Can they deny benefits to "freelance" employees?

First, thank you for providing the opportunity to make the following

I am employed at a large law firm in NY. I am considered a “freelance” employee of the firm in the proofreading department. I am paid by check as all other staff and freelance employees are. I work aside, do the same work, and am responsible equally as all the regular “staff” employees are.

My question is: if I do all the same labor, have the same responsibilities, and work a regular shift with consistent hours as the “staff” employees do, am I not eligible for

a)health benefits;

b) sick days;

c) extra compensation for holidays;

d) vacation pay?

I’m disturbed by the fact that there are regular staff employees that receive all of the above benefits and I receive none.

The firm pays me the same way as everyone else. I am enrolled in a 401k plan through this firm. I am NOT paid as an independent contractor. I am paid the same as the regular staff with all the same deductions for taxes taken out of my paycheck. I have asked to be put on staff and have been denied more than once. I have made little profit in the three years I’ve been at the firm because of the cost of my health benefits. My performance has been good - there has been no insubordination, repeated lateness, or problems with behavior. I get along well with all of the other employees in the firm. All of my employee evaluations have been good.

Is this firm liable for lost wages/healthcare costs? Do I have a case against the firm? Should I try to negotiate with the firm? Thanks for your help and any information you can provide. If you need more info. Please ask me. I would be willing to pay $100 to $200 for a consultation.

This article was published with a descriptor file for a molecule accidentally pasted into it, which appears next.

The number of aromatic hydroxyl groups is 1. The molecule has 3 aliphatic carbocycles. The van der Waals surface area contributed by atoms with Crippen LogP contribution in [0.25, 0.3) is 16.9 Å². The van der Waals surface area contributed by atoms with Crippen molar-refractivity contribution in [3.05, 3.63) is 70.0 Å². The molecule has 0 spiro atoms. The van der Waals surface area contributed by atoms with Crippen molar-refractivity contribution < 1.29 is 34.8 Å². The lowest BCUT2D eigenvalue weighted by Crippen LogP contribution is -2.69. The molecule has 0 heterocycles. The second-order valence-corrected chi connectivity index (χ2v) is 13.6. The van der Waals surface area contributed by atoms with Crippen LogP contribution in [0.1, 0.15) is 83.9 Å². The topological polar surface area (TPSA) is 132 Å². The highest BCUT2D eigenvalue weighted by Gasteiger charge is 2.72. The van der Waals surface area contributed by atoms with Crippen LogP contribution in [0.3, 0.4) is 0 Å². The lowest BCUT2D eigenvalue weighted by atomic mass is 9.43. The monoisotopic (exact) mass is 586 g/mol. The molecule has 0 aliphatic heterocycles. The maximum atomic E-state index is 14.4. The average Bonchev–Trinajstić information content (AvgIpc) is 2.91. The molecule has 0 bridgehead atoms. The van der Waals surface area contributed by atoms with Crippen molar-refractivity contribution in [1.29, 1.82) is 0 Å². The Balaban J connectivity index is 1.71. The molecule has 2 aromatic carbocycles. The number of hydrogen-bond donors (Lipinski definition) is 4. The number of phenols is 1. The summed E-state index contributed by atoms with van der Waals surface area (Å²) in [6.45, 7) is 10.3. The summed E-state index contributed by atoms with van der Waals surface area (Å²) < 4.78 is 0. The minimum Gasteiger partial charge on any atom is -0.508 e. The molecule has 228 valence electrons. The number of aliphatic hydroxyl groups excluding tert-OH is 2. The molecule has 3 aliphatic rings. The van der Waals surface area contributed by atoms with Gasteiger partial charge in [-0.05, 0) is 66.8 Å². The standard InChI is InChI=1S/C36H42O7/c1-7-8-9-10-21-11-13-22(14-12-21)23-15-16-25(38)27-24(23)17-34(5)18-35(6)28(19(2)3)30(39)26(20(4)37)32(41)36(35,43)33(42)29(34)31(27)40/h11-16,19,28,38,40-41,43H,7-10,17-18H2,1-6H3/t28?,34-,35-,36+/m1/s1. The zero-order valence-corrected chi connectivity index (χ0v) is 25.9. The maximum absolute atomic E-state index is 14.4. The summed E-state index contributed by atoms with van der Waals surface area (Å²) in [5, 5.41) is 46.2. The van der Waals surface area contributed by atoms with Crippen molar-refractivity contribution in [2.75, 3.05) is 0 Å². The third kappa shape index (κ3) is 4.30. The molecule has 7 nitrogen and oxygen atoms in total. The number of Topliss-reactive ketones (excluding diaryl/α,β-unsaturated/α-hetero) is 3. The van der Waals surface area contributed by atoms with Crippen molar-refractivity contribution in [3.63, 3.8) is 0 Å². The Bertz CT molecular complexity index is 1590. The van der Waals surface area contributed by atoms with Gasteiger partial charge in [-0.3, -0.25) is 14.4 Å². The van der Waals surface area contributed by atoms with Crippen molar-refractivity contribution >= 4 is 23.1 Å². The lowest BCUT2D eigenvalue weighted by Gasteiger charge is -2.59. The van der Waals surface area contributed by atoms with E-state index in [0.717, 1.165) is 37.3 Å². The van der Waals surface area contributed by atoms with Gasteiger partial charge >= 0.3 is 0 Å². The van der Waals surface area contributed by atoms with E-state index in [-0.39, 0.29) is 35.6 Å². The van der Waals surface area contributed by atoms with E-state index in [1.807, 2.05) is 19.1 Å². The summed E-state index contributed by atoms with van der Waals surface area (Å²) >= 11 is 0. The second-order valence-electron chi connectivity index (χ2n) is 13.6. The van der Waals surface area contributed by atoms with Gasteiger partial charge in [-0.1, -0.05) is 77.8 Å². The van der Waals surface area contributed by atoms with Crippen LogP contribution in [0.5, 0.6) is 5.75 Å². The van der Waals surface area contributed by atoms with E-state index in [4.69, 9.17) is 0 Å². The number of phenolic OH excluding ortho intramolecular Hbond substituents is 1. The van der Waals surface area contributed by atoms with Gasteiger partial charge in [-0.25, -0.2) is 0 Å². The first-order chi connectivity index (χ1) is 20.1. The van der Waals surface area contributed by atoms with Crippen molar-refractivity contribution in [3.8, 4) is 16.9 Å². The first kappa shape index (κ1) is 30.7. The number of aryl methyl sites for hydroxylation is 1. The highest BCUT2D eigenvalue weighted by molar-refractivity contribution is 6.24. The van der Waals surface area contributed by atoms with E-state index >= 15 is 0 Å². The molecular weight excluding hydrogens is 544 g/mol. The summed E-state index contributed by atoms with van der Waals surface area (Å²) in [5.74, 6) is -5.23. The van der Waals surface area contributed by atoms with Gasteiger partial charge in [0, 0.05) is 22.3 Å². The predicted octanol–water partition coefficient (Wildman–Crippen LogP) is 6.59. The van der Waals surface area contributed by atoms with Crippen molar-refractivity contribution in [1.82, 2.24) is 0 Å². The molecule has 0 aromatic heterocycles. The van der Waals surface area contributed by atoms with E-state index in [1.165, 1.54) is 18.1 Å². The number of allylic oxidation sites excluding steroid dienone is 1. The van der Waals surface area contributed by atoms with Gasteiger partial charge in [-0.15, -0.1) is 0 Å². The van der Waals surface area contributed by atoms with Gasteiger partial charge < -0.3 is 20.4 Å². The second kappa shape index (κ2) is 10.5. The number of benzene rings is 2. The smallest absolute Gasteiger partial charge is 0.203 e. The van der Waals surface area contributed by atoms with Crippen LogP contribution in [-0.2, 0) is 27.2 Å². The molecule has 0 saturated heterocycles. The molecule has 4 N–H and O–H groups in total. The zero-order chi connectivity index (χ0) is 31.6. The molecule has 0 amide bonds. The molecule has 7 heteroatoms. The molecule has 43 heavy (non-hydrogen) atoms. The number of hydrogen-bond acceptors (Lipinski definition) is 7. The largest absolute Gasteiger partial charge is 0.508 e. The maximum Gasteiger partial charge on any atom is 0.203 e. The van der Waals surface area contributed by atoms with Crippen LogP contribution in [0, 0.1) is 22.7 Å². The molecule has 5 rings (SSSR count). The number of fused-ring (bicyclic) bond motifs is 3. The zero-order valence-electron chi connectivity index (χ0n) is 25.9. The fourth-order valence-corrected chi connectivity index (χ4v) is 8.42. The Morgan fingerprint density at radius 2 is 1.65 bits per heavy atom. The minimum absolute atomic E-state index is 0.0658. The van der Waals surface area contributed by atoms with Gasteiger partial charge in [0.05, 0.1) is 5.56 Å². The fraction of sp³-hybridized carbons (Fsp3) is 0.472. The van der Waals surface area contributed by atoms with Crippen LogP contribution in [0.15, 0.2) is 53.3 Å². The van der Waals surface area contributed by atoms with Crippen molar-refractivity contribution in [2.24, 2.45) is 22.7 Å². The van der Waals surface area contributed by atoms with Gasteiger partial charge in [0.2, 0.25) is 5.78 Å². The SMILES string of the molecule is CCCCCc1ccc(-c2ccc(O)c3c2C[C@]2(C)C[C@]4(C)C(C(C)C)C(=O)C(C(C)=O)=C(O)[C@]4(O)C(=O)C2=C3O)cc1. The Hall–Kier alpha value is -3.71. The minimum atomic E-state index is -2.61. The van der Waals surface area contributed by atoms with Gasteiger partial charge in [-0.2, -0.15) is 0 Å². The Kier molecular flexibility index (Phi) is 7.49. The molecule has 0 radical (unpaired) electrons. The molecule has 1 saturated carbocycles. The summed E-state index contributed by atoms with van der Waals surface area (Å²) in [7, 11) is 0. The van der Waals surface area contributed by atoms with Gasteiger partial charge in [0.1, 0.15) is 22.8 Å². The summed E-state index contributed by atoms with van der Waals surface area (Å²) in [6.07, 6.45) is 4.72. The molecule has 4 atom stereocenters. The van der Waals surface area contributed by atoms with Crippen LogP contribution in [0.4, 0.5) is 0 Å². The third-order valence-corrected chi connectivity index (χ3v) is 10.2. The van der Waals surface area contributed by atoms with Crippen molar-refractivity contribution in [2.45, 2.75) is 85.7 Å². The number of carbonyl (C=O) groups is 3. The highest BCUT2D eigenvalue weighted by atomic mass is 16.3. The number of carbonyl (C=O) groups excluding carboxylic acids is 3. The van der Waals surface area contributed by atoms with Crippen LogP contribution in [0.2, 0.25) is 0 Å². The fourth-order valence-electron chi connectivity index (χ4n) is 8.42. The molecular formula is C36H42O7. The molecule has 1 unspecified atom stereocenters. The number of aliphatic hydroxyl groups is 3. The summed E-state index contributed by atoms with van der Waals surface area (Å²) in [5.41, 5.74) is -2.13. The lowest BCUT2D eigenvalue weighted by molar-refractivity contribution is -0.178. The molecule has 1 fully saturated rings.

1 answer  |  asked Mar 15, 2001 8:29 PM [EST]  |  applies to New York

Answers (1)

David M. Lira
Casual employees may be able to participate in ben

Your question enters ground which has, so far, only rarely been tread on.

There is only one law that might help you, and I believed it is the same law which recently helped a fairly large number of "casual" employees working for Microsoft. The law is ERISA, the Employee Retirement Income Security Act. Although vacation and holiday pay probably would not be covered under ERISA, health benefit plans more than likely would be.

One key provision is that employees in similar jobs, doing similar work as employees receiving benefits under an ERISA covered plan cannot be discriminated against. You may be called a "freelance" employee, but if your job is more or less the same as other employees receiving health benefits, you might be covered by this ERISA anti-discrimination provision.

If you want to explore this some more, call me to set up an appointment.


David M. Lira

posted by David M. Lira  |  Feb 19, 2001 4:12 PM [EST]

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